The Truth About Positive Reinforcement

I recently read an article, a letter from a teacher to a parent, that discusses how positive reinforcement is not the real world. In his argument, he’s partially right about something: that giving your child something as a reward whenever she does a certain thing is not going to increase intrinsic motivation and only set up your child to do that thing if she’s going to get a prize. Let’s call that an imposed reward. Because it’s not positive reinforcement.

Positive reinforcement is the addition of something that increases the future occurrence of a behavior. Meaning: the giving of something in response to a behavior and the future occurrence of the behavior increases. (You’re probably like, wait, what? That’s a reward… you just told us they weren’t the same thing and then described them as the same thing.) Sort of! Sometimes, positive reinforcement can seem like a reward. But let’s break this down a little more.

REINFORCEMENT: something that increases the future occurrence of a behavior. 

Reinforcement can be anything. ANYTHING. Even the natural consequence of something happening can be reinforcement, if it increases the behavior in some way. For example, let’s say you want water. You get a glass and press the button on your refrigerator and water comes out into your glass. You can drink! The next time you want water, you press that button again. The appearance of water in your glass has increased your behavior of pressing that button.

POSITIVE reinforcement is the giving, or adding, of something (in our example, the water) that increases a behavior (the behavior of pressing that button).

Behavior can also be reinforced by the removal of something. For example, let’s say you have a headache. You take some ibuprofen. Your headache goes away. You are more likely to take ibuprofen again in the future when you have a headache. The removal of the headache increased your medicine-taking behavior. Want to know what this kind of reinforcement is called?

NEGATIVE REINFORCEMENT. (There are a lot of misconceptions about negative reinforcement, too…but it doesn’t mean reinforcement of negative behavior).

Let’s get back to positive reinforcement: sometimes when we are trying to teach a skill (like potty learning), we add in a special treat. When our little one sits on the potty, he gets an m&m! If he wants to sit on the potty a little bit later (because he’s learned he’ll get a treat after), then the m&m is working as a positive reinforcer. If he doesn’t sit on the potty again, and doesn’t care about the m&m, then the m&m is not a reinforcer.

But here’s where the difference between a reward and reinforcement comes in: since you are building on a new skill, now that your child knows how to sit on the potty and has done it a few times, he will no longer receive an m&m for that. Now, he will only receive an m&m after he sits on the potty and goes pee. After he does this a few times (and it’s celebrated!), he will then receive the m&m after he sits on the toilet, goes pee (or number 2), gets off the toilet and uses toilet paper, and then washes his hands. By this point, however, you may notice that he doesn’t even ask for the m&m, and you don’t have to be offering it. You’re fading the m&m as a reinforcement because the skill of using the bathroom is becoming reinforcing in itself (it’s a relief, haha). If you’re simply giving the m&m as a reward each time your child uses the bathroom without any kind of discussion, or fading, then yes… you are just giving a reward. And if you abruptly stop that reward, there may be some pushback.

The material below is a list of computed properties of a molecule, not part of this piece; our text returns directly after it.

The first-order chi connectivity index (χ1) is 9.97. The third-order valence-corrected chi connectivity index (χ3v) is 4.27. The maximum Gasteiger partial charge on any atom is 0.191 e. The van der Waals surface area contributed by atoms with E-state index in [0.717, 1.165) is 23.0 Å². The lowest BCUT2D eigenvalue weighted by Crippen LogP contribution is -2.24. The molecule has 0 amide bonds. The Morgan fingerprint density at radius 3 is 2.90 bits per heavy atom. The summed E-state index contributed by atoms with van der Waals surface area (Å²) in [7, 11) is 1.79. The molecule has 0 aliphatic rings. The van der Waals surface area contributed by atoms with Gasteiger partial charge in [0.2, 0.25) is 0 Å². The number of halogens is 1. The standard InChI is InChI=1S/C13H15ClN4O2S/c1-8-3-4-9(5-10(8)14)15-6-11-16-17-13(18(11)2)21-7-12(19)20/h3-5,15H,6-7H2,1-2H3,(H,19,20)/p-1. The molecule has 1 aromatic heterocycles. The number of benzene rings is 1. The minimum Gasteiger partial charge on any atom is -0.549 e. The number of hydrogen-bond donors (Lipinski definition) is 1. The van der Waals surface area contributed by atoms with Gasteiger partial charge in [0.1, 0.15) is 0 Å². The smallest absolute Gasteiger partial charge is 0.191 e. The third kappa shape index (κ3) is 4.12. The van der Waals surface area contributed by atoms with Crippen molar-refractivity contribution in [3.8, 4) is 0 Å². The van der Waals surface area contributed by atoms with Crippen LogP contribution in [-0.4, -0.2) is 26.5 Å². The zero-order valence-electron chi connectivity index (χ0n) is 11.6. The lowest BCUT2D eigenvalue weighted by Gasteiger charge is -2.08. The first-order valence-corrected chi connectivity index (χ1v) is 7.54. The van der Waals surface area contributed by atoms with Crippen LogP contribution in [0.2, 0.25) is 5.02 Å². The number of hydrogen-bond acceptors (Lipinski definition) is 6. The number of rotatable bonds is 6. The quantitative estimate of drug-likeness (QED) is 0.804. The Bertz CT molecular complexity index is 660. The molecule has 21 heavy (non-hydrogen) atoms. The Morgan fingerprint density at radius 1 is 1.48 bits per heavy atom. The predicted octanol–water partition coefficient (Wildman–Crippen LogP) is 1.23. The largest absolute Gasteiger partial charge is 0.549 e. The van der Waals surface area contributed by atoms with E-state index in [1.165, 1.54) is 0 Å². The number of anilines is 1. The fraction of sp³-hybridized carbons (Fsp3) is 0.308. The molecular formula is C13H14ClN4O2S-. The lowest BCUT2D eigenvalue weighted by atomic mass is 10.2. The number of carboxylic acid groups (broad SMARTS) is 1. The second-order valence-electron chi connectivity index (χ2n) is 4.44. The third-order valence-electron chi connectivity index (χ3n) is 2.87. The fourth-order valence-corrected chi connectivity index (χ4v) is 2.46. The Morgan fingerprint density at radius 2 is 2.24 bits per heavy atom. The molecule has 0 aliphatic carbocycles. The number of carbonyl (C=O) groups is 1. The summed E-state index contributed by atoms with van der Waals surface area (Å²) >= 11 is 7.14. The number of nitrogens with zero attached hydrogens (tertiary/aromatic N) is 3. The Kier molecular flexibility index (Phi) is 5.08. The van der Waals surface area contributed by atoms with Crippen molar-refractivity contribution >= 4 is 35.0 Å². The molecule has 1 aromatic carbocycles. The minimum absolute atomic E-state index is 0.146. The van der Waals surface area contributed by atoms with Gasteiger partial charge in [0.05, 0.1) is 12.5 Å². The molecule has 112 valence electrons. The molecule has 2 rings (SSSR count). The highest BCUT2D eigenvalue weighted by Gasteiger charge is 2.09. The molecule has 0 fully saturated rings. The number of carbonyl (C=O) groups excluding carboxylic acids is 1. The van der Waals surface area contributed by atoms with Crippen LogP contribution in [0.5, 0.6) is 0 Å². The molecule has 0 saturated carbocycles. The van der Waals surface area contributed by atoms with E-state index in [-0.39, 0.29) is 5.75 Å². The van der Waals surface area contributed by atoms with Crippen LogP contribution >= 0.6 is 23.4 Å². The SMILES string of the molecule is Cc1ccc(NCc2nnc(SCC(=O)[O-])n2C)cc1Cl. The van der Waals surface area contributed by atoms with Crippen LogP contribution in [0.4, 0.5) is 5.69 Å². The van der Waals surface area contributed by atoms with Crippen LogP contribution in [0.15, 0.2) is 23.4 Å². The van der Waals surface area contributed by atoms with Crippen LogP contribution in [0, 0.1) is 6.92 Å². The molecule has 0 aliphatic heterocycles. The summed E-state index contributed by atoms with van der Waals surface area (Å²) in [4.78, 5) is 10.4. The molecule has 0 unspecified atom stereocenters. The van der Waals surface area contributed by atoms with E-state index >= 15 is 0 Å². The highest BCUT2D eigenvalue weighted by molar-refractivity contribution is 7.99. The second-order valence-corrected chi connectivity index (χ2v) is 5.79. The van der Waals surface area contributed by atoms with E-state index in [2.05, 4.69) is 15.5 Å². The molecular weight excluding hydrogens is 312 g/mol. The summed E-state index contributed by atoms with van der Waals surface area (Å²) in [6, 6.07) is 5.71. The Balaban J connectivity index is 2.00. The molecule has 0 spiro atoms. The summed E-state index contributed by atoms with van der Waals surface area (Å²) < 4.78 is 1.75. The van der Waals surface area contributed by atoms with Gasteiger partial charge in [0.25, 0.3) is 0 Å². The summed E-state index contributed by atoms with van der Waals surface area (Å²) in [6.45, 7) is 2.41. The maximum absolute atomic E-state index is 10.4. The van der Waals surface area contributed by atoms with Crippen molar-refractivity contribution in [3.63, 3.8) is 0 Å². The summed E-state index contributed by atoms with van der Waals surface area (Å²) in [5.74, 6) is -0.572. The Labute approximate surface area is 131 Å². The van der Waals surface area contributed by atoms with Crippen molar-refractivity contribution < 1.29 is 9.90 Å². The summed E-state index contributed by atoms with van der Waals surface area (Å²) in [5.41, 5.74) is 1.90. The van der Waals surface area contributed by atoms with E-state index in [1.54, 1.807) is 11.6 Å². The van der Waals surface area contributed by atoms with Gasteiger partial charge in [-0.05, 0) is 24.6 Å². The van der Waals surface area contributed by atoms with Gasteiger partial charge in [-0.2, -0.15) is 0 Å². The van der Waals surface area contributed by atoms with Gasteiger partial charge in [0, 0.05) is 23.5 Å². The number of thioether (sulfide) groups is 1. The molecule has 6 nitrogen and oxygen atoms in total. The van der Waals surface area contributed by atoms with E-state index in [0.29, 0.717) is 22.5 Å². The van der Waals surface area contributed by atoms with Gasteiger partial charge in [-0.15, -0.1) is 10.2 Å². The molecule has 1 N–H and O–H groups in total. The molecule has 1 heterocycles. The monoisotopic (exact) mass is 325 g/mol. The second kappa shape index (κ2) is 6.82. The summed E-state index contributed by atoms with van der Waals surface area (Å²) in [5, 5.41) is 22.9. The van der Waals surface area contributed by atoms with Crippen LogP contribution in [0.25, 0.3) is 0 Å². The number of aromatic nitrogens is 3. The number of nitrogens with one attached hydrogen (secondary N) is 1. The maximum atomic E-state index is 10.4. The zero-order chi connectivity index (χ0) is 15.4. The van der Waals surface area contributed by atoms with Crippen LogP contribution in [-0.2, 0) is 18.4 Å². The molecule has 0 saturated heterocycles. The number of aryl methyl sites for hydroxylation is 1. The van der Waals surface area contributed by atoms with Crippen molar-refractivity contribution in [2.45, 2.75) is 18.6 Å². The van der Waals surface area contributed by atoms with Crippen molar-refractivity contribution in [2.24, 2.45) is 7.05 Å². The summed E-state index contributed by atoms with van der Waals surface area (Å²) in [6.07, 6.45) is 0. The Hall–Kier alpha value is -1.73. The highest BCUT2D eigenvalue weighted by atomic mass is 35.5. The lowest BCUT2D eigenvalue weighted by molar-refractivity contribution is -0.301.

I do realize there may be some parents thinking, “That’s not my child. He won’t go unless he gets something.” This is ok… fading a reinforcement looks different for every child. 

Other parents may be thinking, “We’ve tried the m&m. We’ve tried other things. Nothing works.” And this is ok, too. Either a good reinforcer has not been found, or your child is telling you he’s not ready (which can be frustrating, I know…especially if he’s three and needs to be using the toilet by the time he starts his new school).

So now that we’ve talked about what positive reinforcement is, do you think it happens in the real world?


Everything we do, every behavior we engage in, receives feedback. If that feedback results in us doing that behavior again, or more frequently, then it was positively reinforced.

To say that positive reinforcement isn’t something that happens in the real world is a misunderstanding of what positive reinforcement is, and what it can be used for.

As for rewards, or providing a reward every time our child does something we want, without any plan for fading… yes, that can cause some issues.

One more thing: recess is not a reward. And the loss of recess should not be used as a consequence. Recess is a necessity.

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